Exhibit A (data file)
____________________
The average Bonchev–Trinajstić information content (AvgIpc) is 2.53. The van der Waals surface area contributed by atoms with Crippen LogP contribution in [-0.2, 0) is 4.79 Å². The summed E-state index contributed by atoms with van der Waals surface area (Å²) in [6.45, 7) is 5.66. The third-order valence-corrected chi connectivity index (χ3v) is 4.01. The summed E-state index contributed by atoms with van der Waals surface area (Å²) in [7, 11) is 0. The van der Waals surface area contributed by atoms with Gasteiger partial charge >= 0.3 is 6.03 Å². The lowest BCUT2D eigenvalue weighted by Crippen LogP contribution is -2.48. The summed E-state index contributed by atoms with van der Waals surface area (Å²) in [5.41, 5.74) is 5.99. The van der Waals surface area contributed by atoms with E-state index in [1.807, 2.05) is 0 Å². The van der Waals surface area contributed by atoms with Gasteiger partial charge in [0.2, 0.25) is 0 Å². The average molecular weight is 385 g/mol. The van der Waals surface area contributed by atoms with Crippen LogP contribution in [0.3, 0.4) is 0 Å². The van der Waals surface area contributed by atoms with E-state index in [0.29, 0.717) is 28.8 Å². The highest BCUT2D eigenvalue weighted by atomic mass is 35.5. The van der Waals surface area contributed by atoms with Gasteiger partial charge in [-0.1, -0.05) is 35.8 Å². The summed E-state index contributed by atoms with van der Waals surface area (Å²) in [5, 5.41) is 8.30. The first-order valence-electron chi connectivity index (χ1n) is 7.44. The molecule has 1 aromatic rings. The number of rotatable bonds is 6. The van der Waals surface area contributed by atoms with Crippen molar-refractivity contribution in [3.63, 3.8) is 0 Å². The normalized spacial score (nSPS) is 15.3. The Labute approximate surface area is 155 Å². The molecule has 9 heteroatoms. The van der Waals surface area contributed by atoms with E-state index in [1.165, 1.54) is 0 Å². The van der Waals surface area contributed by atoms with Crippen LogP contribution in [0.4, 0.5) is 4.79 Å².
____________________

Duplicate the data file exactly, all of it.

The average Bonchev–Trinajstić information content (AvgIpc) is 2.53. The van der Waals surface area contributed by atoms with Crippen LogP contribution in [-0.2, 0) is 4.79 Å². The summed E-state index contributed by atoms with van der Waals surface area (Å²) in [6.45, 7) is 5.66. The third-order valence-corrected chi connectivity index (χ3v) is 4.01. The summed E-state index contributed by atoms with van der Waals surface area (Å²) in [7, 11) is 0. The van der Waals surface area contributed by atoms with Gasteiger partial charge >= 0.3 is 6.03 Å². The lowest BCUT2D eigenvalue weighted by Crippen LogP contribution is -2.48. The summed E-state index contributed by atoms with van der Waals surface area (Å²) in [5.41, 5.74) is 5.99. The van der Waals surface area contributed by atoms with E-state index in [1.807, 2.05) is 0 Å². The van der Waals surface area contributed by atoms with Gasteiger partial charge in [0.2, 0.25) is 0 Å². The average molecular weight is 385 g/mol. The van der Waals surface area contributed by atoms with Crippen LogP contribution in [0.3, 0.4) is 0 Å². The van der Waals surface area contributed by atoms with E-state index in [0.29, 0.717) is 28.8 Å². The highest BCUT2D eigenvalue weighted by atomic mass is 35.5. The van der Waals surface area contributed by atoms with Gasteiger partial charge in [-0.1, -0.05) is 35.8 Å². The summed E-state index contributed by atoms with van der Waals surface area (Å²) in [5, 5.41) is 8.30. The first-order valence-electron chi connectivity index (χ1n) is 7.44. The molecule has 1 aromatic rings. The number of rotatable bonds is 6. The van der Waals surface area contributed by atoms with Crippen molar-refractivity contribution in [3.63, 3.8) is 0 Å². The normalized spacial score (nSPS) is 15.3. The Labute approximate surface area is 155 Å². The molecule has 9 heteroatoms. The van der Waals surface area contributed by atoms with E-state index in [1.165, 1.54) is 0 Å². The van der Waals surface area contributed by atoms with Crippen LogP contribution in [0.4, 0.5) is 4.79 Å².